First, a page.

The characters of "Twelfth Night" are both memorable and engaging and it is through their funny and at times bitter, interplay that we experience the peculiar world of Shakespeare's Illyria. This study begins with a introduction to the concept of 'characters' on the early-modern stage before proceeding to a textual analysis of each of the main characters in the play, looking at how what they say and do, and what is said about them, creates the illusion of 'character'. Each chapter also contains a brief account of key performances by actors on stage and in film."Character Studies" aims to promote sophisticated literary analysis through the concept of character. It demonstrates the necessity of linking character analysis to texts' themes, issues and ideas, and encourages students to embrace the complexity of literary characters and the texts in which they appear. The series thus fosters close critical reading and evidence-based discussion, as well as an engagement with historical context, and with literary criticism and theory.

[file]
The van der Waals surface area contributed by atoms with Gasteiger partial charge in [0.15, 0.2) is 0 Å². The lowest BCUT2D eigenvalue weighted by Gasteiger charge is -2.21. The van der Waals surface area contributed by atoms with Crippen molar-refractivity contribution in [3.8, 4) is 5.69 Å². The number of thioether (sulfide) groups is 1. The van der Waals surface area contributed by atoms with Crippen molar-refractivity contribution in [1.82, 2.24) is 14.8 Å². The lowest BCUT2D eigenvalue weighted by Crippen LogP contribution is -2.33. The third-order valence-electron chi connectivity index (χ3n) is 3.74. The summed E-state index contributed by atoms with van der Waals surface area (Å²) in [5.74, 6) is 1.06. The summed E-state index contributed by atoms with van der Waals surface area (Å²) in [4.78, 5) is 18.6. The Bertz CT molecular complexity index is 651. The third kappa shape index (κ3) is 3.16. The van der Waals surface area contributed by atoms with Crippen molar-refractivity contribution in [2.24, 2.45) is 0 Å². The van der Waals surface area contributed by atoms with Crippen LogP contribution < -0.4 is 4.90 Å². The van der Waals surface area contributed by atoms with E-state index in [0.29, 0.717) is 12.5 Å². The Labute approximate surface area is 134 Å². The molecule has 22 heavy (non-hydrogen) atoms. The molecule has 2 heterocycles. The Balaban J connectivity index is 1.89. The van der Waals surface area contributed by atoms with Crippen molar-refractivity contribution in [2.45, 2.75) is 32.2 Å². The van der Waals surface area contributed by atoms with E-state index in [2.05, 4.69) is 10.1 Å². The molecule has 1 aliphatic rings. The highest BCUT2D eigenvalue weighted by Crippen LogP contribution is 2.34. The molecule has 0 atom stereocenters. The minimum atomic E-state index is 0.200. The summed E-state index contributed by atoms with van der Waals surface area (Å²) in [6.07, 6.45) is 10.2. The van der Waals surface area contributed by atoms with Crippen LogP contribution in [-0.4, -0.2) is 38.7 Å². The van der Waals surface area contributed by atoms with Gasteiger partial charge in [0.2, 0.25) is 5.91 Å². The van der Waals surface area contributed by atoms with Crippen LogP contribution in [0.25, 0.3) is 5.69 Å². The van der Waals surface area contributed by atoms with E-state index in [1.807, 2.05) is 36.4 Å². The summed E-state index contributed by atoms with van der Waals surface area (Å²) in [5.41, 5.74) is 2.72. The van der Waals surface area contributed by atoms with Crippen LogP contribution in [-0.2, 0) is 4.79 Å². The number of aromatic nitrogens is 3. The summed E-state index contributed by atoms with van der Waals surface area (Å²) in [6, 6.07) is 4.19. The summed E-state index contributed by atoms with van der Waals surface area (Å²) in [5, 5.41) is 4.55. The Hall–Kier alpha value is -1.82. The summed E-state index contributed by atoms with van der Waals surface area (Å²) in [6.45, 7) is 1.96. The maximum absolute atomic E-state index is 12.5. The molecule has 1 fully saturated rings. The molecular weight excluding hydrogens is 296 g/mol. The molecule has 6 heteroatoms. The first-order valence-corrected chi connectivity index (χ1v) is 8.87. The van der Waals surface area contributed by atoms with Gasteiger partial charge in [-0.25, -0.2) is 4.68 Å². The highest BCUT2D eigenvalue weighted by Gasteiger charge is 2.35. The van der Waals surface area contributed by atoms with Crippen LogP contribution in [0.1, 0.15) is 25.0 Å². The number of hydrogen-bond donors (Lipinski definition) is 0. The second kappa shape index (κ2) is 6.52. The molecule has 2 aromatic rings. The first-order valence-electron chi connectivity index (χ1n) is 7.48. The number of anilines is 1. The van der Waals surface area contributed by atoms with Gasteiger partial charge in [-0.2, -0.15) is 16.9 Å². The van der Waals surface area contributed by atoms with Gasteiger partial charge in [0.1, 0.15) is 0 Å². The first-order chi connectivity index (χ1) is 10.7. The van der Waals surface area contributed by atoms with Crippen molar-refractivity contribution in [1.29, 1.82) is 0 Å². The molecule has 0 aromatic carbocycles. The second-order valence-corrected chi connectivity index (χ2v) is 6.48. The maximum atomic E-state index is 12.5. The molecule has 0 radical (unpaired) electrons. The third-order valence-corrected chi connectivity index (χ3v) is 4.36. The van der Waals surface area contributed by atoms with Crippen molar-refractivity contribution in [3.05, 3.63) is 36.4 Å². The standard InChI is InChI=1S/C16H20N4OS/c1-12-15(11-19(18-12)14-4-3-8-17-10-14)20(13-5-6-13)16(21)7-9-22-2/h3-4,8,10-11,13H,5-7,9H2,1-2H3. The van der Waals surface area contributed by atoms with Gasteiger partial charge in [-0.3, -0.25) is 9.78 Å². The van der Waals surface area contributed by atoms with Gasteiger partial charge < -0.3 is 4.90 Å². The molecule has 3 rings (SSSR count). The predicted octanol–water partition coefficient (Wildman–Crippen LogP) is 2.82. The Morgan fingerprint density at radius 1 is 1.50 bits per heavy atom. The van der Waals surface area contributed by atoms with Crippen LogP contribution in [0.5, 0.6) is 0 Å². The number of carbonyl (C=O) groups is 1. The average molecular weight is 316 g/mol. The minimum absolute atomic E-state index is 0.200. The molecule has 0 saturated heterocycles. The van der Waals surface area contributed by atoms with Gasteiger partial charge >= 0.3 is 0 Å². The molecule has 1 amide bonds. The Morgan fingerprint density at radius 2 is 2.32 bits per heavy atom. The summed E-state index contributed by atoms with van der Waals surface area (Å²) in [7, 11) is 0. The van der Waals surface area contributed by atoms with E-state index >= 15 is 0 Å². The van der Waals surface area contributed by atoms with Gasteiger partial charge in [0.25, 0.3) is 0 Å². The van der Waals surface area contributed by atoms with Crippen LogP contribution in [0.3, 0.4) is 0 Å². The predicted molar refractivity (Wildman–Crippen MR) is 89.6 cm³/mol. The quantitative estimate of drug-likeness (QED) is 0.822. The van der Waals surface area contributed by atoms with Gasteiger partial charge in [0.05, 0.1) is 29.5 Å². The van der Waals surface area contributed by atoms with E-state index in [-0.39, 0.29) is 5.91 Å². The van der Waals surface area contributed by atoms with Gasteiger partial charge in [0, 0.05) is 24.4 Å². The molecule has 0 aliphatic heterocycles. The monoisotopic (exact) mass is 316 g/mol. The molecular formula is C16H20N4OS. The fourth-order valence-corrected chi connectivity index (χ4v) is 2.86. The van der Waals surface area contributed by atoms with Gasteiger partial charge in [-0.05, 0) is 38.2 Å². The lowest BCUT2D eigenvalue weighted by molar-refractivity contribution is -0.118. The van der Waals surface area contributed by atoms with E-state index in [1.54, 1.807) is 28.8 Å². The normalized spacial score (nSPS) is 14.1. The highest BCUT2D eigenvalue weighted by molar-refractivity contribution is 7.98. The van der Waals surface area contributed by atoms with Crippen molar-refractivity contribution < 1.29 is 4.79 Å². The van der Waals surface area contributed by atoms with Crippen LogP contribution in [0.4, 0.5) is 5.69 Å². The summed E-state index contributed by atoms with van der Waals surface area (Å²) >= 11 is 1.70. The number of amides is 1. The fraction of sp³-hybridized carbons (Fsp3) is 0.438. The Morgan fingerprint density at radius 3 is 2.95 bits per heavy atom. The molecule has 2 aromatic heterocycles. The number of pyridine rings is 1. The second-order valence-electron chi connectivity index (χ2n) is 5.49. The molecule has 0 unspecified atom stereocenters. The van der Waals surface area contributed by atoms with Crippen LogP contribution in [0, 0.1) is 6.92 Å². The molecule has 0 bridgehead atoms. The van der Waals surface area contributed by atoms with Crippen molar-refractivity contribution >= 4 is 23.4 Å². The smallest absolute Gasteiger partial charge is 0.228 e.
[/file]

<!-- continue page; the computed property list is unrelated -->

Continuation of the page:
Graham Atkin is Senior Lecturer in English at the University of Chester, UK. His publications include Studying Shakespeare: A Practical Guide (Prentice Hall, 1998)